Background In 2002, a report indicated that tobacco-related curricular content in educational programs for acute care nurse practitioners was insufficient. To provide healthcare professionals with the necessary knowledge and skills to intervene with patients who smoke tobacco, the Summer Institute for Tobacco Control Practices in Nursing Education was implemented at Georgetown University in Washington, DC.

Objective To evaluate the impact of a train-the-trainer program in which the Rx for Change: Clinician-Assisted Tobacco Cessation curriculum was used among faculty members of acute care nurse practitioner programs.

Methods Thirty faculty members participated in the 2-day train-the-trainer program. Surveys were administered at baseline and 12 months after training to examine perceived effectiveness for teaching tobacco content, the value of using an evidence-based national guideline, and the number of hours of tobacco content integrated in curricula.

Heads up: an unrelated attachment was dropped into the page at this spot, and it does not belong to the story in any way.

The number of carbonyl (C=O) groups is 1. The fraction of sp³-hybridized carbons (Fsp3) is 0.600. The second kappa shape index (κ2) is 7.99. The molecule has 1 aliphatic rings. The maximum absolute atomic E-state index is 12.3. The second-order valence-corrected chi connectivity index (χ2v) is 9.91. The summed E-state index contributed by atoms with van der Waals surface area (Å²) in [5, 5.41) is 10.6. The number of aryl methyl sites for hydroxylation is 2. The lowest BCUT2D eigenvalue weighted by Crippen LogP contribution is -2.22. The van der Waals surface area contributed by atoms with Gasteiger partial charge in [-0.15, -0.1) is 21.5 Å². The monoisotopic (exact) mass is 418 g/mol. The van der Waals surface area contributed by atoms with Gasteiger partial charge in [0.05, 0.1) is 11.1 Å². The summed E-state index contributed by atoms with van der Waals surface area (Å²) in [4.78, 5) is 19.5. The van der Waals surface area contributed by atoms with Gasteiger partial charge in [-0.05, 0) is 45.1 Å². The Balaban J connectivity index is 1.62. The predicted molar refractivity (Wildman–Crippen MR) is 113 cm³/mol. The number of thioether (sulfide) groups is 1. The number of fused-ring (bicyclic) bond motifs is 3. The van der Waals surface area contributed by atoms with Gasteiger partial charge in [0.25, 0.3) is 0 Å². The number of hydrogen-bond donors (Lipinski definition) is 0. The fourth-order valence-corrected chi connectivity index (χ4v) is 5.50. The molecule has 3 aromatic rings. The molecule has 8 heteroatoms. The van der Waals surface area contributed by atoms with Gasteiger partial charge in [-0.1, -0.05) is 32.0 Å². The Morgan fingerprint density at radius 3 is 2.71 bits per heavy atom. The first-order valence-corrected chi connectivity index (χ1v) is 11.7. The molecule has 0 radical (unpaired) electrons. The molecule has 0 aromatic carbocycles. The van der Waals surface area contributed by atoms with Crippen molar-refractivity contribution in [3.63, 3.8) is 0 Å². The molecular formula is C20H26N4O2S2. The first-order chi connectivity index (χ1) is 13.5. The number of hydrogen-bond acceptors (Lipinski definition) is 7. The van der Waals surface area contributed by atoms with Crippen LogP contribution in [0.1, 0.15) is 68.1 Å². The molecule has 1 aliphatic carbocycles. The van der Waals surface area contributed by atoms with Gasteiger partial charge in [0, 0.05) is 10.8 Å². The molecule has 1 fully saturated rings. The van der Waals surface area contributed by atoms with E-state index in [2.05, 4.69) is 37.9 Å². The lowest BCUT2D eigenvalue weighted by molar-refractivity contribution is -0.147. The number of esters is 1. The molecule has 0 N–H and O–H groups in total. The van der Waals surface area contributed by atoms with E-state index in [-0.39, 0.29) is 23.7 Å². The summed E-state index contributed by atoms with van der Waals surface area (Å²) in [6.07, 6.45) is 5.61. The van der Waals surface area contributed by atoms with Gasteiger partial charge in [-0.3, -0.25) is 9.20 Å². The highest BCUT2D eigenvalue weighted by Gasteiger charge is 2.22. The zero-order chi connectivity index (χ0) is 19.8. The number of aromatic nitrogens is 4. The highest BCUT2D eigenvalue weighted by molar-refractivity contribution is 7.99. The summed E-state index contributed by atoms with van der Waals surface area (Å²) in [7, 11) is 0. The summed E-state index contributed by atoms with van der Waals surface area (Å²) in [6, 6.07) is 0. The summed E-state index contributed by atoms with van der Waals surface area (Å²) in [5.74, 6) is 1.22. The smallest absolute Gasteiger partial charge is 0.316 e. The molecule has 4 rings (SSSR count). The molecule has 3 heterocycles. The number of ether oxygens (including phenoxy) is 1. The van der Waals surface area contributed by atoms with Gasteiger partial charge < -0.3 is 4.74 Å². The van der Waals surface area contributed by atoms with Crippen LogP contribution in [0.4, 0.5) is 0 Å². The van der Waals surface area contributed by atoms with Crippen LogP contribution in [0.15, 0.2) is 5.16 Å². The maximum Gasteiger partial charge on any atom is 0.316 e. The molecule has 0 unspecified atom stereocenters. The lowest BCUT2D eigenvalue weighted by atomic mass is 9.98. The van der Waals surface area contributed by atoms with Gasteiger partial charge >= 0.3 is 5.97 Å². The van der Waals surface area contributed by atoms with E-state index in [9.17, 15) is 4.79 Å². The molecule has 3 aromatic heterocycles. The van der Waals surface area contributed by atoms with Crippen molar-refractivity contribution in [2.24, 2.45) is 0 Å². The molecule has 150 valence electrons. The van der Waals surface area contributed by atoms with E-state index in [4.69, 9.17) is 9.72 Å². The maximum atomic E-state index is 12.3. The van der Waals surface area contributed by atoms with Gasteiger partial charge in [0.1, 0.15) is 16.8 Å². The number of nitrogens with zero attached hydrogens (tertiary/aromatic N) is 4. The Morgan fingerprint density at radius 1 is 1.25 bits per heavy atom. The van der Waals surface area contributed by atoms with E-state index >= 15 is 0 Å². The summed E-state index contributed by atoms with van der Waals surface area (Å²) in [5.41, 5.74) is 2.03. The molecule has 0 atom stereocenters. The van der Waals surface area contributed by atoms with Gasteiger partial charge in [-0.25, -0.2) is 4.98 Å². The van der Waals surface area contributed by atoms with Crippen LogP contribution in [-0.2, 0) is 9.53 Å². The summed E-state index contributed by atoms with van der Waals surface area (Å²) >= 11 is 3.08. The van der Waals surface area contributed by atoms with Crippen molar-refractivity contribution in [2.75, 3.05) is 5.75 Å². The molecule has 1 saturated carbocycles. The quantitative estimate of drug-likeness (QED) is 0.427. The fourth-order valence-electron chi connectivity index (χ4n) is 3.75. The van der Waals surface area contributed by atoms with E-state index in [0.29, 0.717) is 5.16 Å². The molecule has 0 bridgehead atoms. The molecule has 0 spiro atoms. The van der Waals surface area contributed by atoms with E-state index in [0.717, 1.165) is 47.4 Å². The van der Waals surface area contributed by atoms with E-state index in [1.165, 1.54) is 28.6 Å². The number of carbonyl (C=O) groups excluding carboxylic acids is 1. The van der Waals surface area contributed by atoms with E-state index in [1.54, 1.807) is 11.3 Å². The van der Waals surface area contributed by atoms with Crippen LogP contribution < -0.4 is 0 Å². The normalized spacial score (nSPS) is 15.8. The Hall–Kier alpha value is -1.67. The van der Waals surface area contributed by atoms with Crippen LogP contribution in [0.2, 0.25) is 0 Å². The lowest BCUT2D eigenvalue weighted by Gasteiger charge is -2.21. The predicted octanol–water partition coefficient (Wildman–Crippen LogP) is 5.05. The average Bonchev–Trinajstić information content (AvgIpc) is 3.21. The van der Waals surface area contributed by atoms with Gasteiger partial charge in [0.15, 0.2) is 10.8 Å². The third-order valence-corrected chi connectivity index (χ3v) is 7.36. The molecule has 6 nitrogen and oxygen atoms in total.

Results The percentage of faculty members who devoted at least 3 hours to tobacco education increased from 22.2% to 74.1% (P<.001). Perceived effectiveness in teaching tobacco cessation also increased (P < .001), as did mean scores for the perceived value of using an evidence-based national guideline (P<.001).

Conclusions Use of the Rx for Change train-the-trainer program can enhance the level of tobacco education provided in acute care nurse practitioner programs. Widespread adoption of an evidence-based tobacco education in nursing curricula is recommended to help decrease tobacco-related morbidity and mortality.

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